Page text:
Today I am happy to post an article by guest blogger Ryan Rivera. He is the Founder and Publisher of the Calm Clinic, where he shares his experiences of having overcome panic attacks, severe anxiety, agoraphobia, social anxiety and many other ailments.
Today Ryan has overcome his emotional problems and is determined to help others who suffer as he once did.
One of the most important recovery tools for someone living with PTSD is social support. The more they know that they have real, true friends behind them, the better the outcome of their PTSD treatments. The problem is that PTSD can be hard to understand, and those in a relationship with someone living with PTSD often find that they are struggling with how to keep the relationship together.
When you’re the partner of someone with PTSD, there are a few changes you will need to make towards how you treat the relationship in order to keep it successful. The good news is that you still have the same partner you’ve always had – just with a few extra considerations while they’re on their way to recovery.
What to do When Your Partner has PTSD
- Research Everything
The first, and most important step, is to research everything you can about what it’s like to have and live with PTSD. The more you understand your partner’s experience, the better. One of the hardest things for your partner is seeing the confusion, helplessness, or frustration on your face. It makes them doubt themselves and feel as though they can’t share what they’re feeling. The more you know, the less you’ll feel helpless, which helps both you and your partner.
- Find a Stress Outlet
When your partner suffers from PTSD, they’re experiencing a great deal of stress on a regular basis. But as the partner of someone with PTSD, so are you. Finding a healthy outlet is important. Some use support groups, but if a support group isn’t available in your area, then a good friend or mentor can be helpful. It’s best if the mentor/friend understands PTSD as well, so that they don’t judge your partner because of it.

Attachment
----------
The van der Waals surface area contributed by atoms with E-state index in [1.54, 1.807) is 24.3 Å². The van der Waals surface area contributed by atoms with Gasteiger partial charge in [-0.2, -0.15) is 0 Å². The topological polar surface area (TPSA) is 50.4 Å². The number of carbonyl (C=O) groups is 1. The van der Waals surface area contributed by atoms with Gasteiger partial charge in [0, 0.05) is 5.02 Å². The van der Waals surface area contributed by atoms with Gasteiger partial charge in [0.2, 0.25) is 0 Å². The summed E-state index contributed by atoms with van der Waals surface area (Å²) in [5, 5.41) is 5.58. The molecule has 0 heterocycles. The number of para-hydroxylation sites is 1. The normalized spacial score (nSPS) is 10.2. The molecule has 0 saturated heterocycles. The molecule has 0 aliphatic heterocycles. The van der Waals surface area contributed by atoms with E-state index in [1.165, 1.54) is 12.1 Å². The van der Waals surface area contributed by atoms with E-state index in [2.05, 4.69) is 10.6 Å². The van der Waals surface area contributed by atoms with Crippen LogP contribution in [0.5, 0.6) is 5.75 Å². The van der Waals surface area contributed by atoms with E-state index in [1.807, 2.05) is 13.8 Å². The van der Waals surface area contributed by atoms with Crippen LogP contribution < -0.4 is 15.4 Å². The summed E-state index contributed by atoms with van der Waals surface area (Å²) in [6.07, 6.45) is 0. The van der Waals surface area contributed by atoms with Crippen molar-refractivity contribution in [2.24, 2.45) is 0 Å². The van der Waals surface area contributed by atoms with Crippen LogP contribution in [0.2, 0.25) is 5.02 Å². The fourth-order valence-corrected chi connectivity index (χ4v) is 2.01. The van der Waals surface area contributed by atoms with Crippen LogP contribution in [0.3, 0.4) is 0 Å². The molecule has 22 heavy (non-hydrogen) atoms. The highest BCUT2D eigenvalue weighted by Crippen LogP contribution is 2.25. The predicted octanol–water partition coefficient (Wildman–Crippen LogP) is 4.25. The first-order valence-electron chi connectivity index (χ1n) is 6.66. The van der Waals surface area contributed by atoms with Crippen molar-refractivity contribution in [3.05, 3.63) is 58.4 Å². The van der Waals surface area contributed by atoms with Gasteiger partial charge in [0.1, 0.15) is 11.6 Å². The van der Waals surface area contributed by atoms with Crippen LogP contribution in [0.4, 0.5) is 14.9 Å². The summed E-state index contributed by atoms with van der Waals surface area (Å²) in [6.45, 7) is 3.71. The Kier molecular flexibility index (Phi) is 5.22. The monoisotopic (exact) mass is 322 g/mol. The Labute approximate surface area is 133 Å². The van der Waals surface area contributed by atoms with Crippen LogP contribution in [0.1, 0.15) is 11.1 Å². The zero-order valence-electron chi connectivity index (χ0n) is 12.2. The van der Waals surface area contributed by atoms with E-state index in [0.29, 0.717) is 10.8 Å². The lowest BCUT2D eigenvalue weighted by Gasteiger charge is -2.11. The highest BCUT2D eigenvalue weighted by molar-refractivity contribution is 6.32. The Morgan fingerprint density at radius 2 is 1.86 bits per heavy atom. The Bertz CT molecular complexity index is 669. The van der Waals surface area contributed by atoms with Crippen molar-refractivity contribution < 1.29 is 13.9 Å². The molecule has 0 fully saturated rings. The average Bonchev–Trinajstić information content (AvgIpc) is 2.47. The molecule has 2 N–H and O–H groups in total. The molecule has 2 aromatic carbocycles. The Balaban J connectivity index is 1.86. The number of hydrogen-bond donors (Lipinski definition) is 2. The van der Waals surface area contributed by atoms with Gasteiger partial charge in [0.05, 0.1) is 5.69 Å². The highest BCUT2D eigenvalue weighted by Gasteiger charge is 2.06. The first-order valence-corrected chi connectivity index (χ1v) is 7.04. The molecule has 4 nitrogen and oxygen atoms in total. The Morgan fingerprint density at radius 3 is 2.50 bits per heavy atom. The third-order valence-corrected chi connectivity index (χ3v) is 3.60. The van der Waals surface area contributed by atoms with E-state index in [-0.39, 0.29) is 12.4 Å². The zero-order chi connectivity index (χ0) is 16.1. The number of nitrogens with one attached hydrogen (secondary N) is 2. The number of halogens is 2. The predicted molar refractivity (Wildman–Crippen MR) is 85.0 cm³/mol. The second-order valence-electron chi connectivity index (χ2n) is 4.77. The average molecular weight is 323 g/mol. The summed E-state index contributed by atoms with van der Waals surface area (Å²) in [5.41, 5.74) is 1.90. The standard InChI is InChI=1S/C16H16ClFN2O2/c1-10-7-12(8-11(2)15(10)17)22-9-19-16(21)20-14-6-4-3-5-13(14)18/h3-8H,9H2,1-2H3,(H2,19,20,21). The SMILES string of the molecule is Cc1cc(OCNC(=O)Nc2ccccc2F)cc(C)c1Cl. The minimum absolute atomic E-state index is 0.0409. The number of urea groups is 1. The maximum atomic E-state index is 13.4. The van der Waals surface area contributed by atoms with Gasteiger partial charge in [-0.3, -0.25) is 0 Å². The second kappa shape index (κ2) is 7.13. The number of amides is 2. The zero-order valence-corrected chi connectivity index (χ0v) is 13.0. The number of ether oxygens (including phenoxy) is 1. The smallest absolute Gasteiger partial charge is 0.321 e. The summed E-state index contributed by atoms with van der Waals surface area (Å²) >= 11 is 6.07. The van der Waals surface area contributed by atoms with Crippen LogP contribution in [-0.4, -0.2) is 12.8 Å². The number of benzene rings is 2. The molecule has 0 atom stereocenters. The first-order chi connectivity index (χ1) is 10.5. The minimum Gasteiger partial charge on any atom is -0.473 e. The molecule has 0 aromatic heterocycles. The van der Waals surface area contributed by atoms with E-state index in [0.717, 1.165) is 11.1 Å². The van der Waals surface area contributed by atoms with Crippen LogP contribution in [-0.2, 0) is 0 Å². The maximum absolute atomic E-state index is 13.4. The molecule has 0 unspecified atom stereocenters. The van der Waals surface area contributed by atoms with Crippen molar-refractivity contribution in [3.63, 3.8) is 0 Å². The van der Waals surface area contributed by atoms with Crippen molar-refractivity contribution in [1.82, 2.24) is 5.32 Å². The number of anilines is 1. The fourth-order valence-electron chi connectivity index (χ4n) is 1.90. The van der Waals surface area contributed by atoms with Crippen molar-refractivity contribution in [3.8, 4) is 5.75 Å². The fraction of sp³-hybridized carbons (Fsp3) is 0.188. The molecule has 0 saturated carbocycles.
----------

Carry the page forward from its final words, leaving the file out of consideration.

Writing a journal or blog can be a great outlet, as well as being a way to clarify your feelings. It can also be an excellent (and free!) way to vent feelings.
- Let Your Partner Talk About It
When your partner is suffering, they may need to share their thoughts. It’s really important you give them an open, healthy ear they can talk to, without judgment and without trying to fix them. You can give them a few thoughts if they ask for it, of course, especially if you start to understand PTSD more, but trying to challenge why they feel that way or try to tell them how to feel (or worse, how not to feel) isn’t going to work – if it did, then PTSD wouldn’t be a serious problem. Let yourself be their outlet, whenever they need to talk about it.
- Learn the Triggers
It’s also a good idea to learn what triggers your partner’s PTSD. The more you know about the triggers, the more they become your own triggers – as soon as you see or hear a trigger, you know that you have to take care of your partner. It’ll kick you into gear, helping your partner and helping you so that you never find yourself confused or lost when your partner needs you.
- Take Care of Yourself
Finally, you’ll sometimes find that what your partner is going through takes its toll on you as well. It’s natural to want to ignore your own needs in favor of taking care of your partner. You can’t fall into this trap.
Your mental health (stress, anxiety, etc.) is an important part of your relationship – and an important part of taking care of your partner. If you ignore your own needs just for your partner, you’ll often find that the stress and anxiety hurts your relationship even more.
Making the Relationship Work
PTSD definitely changes a relationship. But the change isn’t as overwhelming as it seems, provided you’re prepared for what it takes. Follow the above strategies, and don’t be afraid to seek out a therapist or counselor if you need additional stress or anxiety treatments.
For more great info, visit Ryan at www.calmclinic.com.